MEXICO CITY — For the first time since the Communist revolution 52 years ago, Cubans will be allowed to buy and sell houses and newer automobiles, and they may be able to travel abroad as tourists more freely, under policy changes announced Monday that are intended to shake up the country’s foundering economy.

Cubans lined up at kiosks to pay the equivalent of 12 cents for booklets outlining 313 guidelines approved at a historic Communist Party congress last month.

The publication lacked many details on what restrictions, taxes and other potential roadblocks the initiatives might include, according to reporters in Havana who purchased it. It was not available online and details on how the changes will be carried out will probably not be known until Cuba’s legislature codifies them in the coming months.

But analysts said that simply bringing into the open what had been a black market of house and automobile swaps could be one of the most significant changes to the economy in decades and could inject badly needed cash into the system.

Many Cubans hardly ever move, and they often are stuck driving crumbling Soviet-era cars bought from state dealers. Individuals are permitted to sell cars made before the 1959 revolution, but only to another owner.

“These are very important steps,” said Arch Ritter, an economist at Carleton University in Ottawa who studies Cuba. “To have a housing market, for example, will be of tremendous importance to Cuban citizens, because there hasn’t been a market in 50 years. In Cuba, people are born in the same house they die in.”

Cuban expatriates in the United States have closely followed the changes, eyeing the potential to snap up real estate through relatives on the island, though it remains to be seen if the government will put brakes on foreign ownership or financing.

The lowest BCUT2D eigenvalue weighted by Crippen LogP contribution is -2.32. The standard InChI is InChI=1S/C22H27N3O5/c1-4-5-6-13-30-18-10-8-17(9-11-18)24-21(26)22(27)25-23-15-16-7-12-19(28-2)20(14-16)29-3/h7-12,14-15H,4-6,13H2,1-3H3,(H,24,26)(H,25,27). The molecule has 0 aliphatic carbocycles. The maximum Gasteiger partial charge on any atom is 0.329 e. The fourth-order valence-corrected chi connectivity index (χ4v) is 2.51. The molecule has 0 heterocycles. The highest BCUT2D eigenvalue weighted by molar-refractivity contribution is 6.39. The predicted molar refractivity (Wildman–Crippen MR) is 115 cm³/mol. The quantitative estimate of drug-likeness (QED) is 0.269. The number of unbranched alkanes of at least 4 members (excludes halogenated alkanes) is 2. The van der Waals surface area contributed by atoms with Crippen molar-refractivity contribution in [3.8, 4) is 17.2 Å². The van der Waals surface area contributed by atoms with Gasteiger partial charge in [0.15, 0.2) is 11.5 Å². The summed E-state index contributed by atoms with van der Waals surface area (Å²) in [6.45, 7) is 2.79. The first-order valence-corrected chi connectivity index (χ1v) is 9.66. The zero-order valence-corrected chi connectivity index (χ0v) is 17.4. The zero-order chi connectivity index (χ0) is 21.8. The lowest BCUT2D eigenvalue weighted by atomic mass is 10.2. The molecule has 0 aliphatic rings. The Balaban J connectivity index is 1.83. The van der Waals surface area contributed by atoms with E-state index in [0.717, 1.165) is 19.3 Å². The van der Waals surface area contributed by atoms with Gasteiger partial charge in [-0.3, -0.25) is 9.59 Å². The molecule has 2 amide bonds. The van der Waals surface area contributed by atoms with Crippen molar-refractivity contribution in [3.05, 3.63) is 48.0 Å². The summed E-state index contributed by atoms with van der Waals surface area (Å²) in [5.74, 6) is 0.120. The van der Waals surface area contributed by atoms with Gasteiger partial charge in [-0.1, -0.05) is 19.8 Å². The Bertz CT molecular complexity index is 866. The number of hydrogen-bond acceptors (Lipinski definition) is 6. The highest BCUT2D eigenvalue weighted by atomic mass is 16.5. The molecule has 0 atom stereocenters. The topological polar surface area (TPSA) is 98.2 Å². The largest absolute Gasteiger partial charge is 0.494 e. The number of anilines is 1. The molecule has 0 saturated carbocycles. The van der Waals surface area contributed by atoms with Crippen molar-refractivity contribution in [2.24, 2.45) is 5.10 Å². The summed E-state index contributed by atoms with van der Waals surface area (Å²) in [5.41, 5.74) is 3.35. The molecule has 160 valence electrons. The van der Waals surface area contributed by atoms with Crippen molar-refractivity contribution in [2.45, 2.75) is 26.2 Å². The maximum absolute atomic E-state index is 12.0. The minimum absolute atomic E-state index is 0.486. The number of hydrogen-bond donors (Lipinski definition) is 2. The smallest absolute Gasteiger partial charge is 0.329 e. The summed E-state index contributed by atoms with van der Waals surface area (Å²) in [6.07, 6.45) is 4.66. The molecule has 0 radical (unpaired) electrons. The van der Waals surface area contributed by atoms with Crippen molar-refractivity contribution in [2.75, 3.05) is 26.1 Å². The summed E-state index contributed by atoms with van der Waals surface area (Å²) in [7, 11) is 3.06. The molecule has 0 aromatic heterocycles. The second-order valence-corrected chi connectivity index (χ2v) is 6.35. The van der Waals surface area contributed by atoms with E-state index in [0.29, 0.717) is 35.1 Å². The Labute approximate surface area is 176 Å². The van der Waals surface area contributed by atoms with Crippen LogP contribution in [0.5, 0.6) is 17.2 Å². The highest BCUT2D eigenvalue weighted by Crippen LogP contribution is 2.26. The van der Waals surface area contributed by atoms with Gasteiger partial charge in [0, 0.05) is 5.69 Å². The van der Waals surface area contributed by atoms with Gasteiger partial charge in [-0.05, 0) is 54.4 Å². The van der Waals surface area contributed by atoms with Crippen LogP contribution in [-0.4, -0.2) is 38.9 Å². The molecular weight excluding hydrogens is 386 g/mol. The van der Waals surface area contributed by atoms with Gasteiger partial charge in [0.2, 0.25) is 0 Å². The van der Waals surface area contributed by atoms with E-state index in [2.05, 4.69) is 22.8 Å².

Many of these changes are already under way, announced in a number of speeches by President Raúl Castro over the past several months. In the speeches, Mr. Castro declared that Cuba, hit hard by the global recession, deteriorating sugar market and, the government says, repercussions of the United States’ economic embargo, must move from an almost entirely state-based economy toward one allowing at least a little more free enterprise.

Mr. Castro has vowed to maintain socialism while taking steps like expanding the ranks of the self-employed and increasing the leasing of state land for private farming, all subject to heavy taxation.

But the publication released Monday included new or seldom-discussed nuggets. One was an effort to promote formation of cooperatives that The Associated Press reported could function as midsize companies, selling products directly to consumers.

The document also said leaders should “study a policy that allows Cubans living in the country to travel abroad as tourists.” Tourist travel is already technically permitted, but an onerous, expensive bureaucratic process effectively halts all but select Castro loyalists from leaving.         



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